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The cure to one of retail's biggest problems isn't as simple as it sounds

Models walk the runway at Rebecca Minkoff'’s Spring 2017 fashion show at The Grove in Los Angeles on February 4, 2017.
Getty Images
Models walk the runway at Rebecca Minkoff'’s Spring 2017 fashion show at The Grove in Los Angeles on February 4, 2017.

It sounds like the perfect solution to one of retail's biggest problems.

If consumers grow bored with runway fashions by the time they hit stores, and wait to buy miniskirts when the weather turns warm, brands should adjust their calendars to bring shoppers merchandise when they want it.

Yet as the third season of "see now, wear now" winds down at New York Fashion Week, evidence is mounting that the decades-long tradition of showing fall collections in the spring will be tough to shake.

The traditional business model was created to give department store buyers adequate time to place their orders, but it's becoming obsolete thanks to social media and pressure from fast fashion retailers like Zara.

Despite the self-reported success at brands like Rebecca Minkoff and Tommy Hilfiger — backed up by third-party data provided to CNBC — the number of labels showing in-season fashions remains minuscule.

Some of the biggest challenges to this model include reconfiguring where and how products are made, coordinating with third-party retailers like department stores and maintaining designers' creativity.

"It is a big commitment to sort of switch your organization around," Uri Minkoff, co-founder and CEO of Rebecca Minkoff, told CNBC.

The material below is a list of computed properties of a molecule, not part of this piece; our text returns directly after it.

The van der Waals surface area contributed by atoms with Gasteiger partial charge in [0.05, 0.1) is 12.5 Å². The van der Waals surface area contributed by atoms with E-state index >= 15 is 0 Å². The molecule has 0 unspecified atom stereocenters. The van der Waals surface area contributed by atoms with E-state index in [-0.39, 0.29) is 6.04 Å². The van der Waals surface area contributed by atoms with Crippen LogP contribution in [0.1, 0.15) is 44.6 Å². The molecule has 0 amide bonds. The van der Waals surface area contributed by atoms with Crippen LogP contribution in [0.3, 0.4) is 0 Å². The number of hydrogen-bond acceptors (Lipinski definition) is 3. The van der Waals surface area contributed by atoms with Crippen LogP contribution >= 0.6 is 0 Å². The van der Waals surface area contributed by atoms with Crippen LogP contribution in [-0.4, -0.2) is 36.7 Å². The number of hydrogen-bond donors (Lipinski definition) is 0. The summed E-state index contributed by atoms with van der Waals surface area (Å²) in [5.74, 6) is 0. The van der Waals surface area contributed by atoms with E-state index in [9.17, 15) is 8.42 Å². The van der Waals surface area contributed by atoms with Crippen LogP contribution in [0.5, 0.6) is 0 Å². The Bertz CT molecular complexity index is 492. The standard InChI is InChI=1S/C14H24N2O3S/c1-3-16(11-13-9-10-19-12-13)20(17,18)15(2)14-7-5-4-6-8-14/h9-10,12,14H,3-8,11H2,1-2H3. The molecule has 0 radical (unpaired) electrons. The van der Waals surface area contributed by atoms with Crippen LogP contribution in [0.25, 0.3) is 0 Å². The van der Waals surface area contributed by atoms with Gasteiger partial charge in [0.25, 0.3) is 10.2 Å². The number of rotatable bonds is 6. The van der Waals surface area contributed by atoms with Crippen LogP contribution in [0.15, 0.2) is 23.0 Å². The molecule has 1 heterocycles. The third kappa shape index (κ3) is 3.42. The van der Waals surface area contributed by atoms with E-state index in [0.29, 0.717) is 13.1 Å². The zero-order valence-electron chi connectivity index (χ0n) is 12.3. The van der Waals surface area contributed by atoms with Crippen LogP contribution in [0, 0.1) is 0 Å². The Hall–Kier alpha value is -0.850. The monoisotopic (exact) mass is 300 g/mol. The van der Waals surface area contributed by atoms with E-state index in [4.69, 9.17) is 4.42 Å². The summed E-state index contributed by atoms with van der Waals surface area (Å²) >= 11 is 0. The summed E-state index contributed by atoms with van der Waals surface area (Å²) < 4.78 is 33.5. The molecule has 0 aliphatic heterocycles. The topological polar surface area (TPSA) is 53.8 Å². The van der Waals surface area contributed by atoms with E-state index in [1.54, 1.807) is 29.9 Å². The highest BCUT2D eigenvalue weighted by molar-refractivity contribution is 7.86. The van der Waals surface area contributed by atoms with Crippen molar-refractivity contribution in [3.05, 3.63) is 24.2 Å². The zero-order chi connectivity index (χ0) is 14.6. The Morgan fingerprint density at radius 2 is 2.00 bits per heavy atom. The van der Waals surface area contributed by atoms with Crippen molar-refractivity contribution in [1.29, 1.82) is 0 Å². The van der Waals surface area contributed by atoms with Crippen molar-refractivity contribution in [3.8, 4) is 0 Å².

The crux of "see now, wear now" rests on showing products closer to when consumers want to wear them. But it hasn't solved every nuance of Fashion Week's misaligned calendar.

Although the model allows designers to show their spring merchandise five months later than usual, it still fails to match up with how customers shop, said Vincent Quan, an associate professor at New York's Fashion Institute of Technology. Case in point: As several designers showed their spring wares last week, snow was piling up in New York.

"That still is not necessarily congruent with the weather and when consumers are actually physically buying the merchandise," Quan told CNBC.

Things get even more complicated for labels that sell their merchandise through third-party retailers. Because department store buyers often ask designers to tweak the styles they show on the runway, it's important for the two parties to start working with together earlier in the process.

That dynamic led to Kate Spade's decision to simultaneously show its spring and fall lines. While one floor streamed an edited version of the spring collection to consumers, buyers could walk through the brand's new fall presentation on a separate floor.

"It's still a necessary part of our business," said Deborah Lloyd, Kate Spade's chief creative officer.

Kate Spade Chief Creative Officer Deborah Lloyd (C) poses with models wearing the label's Fall 2017 collection at the Russian Tea Room on February 10, 2017, in New York City.
Cindy Ord | Getty Images for kate spade